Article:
5 Ways Retailers Can Secure their In-House Credit Programs

We’re currently experiencing massive disruption in the consumer credit landscape. Several major credit card companies recently announced that they will remove the signature requirement for in-person transactions, beginning in April 2018.

With the launch of facial recognition technology on Apple’s iPhoneX and other devices, retailers are poised to use consumer faces to create more effective selling strategies. And the federal government is pushing legislation that would force creditors to notify consumers of data breaches in a much shorter timeframe.

Amid all this change, the same old stuff keeps happening. Data breaches increased by nearly 50 percent from 2016 to 2017, according to the Identity Theft Resource Center. More recently, hackers infiltrated luxury retailers Saks Fifth Avenue and Lord & Taylor, stealing the credit card data of a over 5 million customers.

Retailers who want to win big with consumers will need to leverage the advantages of wide-scale change – including the increased loyalty and higher sales associated with store-brand credit cards. However, they must put practices in place that will protect customer data and internal systems as much as possible. Here are our top 5 tips for securing credit programs:

Attain AND maintain PCI compliance.

If you’re a retailer that handles credit card transactions online, you’re already well aware of PCI compliance standards. Your business’s level of compliance will depend on the number of transactions you handle per year – except in the case of an attack, which sends you straight up to very rigorous level 1 PCI compliance.

If we look at the numbers around PCI compliance, they don’t paint a very rosy picture:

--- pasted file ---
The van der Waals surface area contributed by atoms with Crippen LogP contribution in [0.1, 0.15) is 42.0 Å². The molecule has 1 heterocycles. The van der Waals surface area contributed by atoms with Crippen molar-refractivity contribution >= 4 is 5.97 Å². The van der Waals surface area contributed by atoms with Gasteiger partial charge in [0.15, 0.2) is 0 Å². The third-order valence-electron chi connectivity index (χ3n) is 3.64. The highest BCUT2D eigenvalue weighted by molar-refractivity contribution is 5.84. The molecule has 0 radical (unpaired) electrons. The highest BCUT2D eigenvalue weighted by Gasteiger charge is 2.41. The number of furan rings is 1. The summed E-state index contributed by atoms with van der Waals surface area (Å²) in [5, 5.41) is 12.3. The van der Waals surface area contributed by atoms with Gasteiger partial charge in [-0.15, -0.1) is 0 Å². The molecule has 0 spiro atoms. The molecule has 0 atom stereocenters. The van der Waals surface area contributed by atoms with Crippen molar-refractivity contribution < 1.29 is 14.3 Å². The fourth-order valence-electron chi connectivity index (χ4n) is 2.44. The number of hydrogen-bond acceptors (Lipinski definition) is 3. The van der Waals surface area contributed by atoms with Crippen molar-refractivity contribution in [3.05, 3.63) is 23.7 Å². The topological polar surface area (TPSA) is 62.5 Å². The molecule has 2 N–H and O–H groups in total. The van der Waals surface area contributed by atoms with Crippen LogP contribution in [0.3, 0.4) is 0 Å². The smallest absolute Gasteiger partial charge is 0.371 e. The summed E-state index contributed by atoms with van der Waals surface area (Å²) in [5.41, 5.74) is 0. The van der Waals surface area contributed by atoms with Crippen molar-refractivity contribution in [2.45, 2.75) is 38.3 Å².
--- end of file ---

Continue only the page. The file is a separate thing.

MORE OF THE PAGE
The key here is to maintain PCI compliance constantly – not just when the PCI Auditor is on-site, looking for gaps. The PCI Data Security Standard is incredibly comprehensive. It provides a great deal of protection against data breaches – IF your business fully complies, at all times.

Minimize the storage of sensitive data.

Hackers and data thieves can’t steal something that you don’t have. When making decisions on what data to keep and what to discard, remember to store only the data that is required to conduct business – and nothing else.

Retailers need to replicate much of the same processes they have in place for major credit cards – but this time, for their own credit programs. That means not retaining (or quickly disposing of) sensitive cardholder data, including the data contained in a card’s magnetic strip, authentication data for chip cards, and the 3-digit validation code on the back of many cards.

Encrypt all sensitive data that you keep.

Even though retailers shouldn’t keep too much sensitive data, they still need to keep some data for transactions. And PCI DSS allows for the storing of critical inputs like the cardholder name, primary account number, service code, and expiration date – as long as the appropriate protections are put in place.

The best way to secure this customer data is to encrypt all data wherever it is stored. Otherwise, critical customer information can be compromised by simple unauthorized access to systems and databases..